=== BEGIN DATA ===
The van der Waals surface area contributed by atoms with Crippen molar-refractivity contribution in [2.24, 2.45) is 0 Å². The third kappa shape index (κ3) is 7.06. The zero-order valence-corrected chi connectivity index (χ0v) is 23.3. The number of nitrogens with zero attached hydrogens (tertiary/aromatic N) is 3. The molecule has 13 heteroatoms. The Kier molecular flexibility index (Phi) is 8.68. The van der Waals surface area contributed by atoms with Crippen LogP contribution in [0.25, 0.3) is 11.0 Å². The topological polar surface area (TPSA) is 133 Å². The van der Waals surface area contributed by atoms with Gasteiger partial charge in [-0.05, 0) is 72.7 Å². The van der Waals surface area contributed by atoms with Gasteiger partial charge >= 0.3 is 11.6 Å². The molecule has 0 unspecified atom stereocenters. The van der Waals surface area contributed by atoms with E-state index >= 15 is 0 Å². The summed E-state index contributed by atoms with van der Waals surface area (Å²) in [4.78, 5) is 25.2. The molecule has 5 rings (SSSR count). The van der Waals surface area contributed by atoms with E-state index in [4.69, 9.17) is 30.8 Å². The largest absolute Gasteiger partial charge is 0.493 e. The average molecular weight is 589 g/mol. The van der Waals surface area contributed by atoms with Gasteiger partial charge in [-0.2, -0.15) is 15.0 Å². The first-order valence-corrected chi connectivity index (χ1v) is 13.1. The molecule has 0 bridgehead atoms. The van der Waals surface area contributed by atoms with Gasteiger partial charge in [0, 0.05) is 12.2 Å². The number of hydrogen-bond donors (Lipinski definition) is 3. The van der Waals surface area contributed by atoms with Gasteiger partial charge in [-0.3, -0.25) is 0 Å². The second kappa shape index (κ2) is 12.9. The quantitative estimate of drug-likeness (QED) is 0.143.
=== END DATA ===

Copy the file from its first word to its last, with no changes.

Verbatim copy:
The van der Waals surface area contributed by atoms with Crippen molar-refractivity contribution in [2.24, 2.45) is 0 Å². The third kappa shape index (κ3) is 7.06. The zero-order valence-corrected chi connectivity index (χ0v) is 23.3. The number of nitrogens with zero attached hydrogens (tertiary/aromatic N) is 3. The molecule has 13 heteroatoms. The Kier molecular flexibility index (Phi) is 8.68. The van der Waals surface area contributed by atoms with Crippen LogP contribution in [0.25, 0.3) is 11.0 Å². The topological polar surface area (TPSA) is 133 Å². The van der Waals surface area contributed by atoms with Gasteiger partial charge in [-0.05, 0) is 72.7 Å². The van der Waals surface area contributed by atoms with Gasteiger partial charge >= 0.3 is 11.6 Å². The molecule has 0 unspecified atom stereocenters. The van der Waals surface area contributed by atoms with E-state index >= 15 is 0 Å². The summed E-state index contributed by atoms with van der Waals surface area (Å²) in [4.78, 5) is 25.2. The molecule has 5 rings (SSSR count). The van der Waals surface area contributed by atoms with E-state index in [4.69, 9.17) is 30.8 Å². The largest absolute Gasteiger partial charge is 0.493 e. The average molecular weight is 589 g/mol. The van der Waals surface area contributed by atoms with Gasteiger partial charge in [-0.2, -0.15) is 15.0 Å². The first-order valence-corrected chi connectivity index (χ1v) is 13.1. The molecule has 0 bridgehead atoms. The van der Waals surface area contributed by atoms with Gasteiger partial charge in [0, 0.05) is 12.2 Å². The number of hydrogen-bond donors (Lipinski definition) is 3. The van der Waals surface area contributed by atoms with Gasteiger partial charge in [-0.3, -0.25) is 0 Å². The second kappa shape index (κ2) is 12.9. The quantitative estimate of drug-likeness (QED) is 0.143.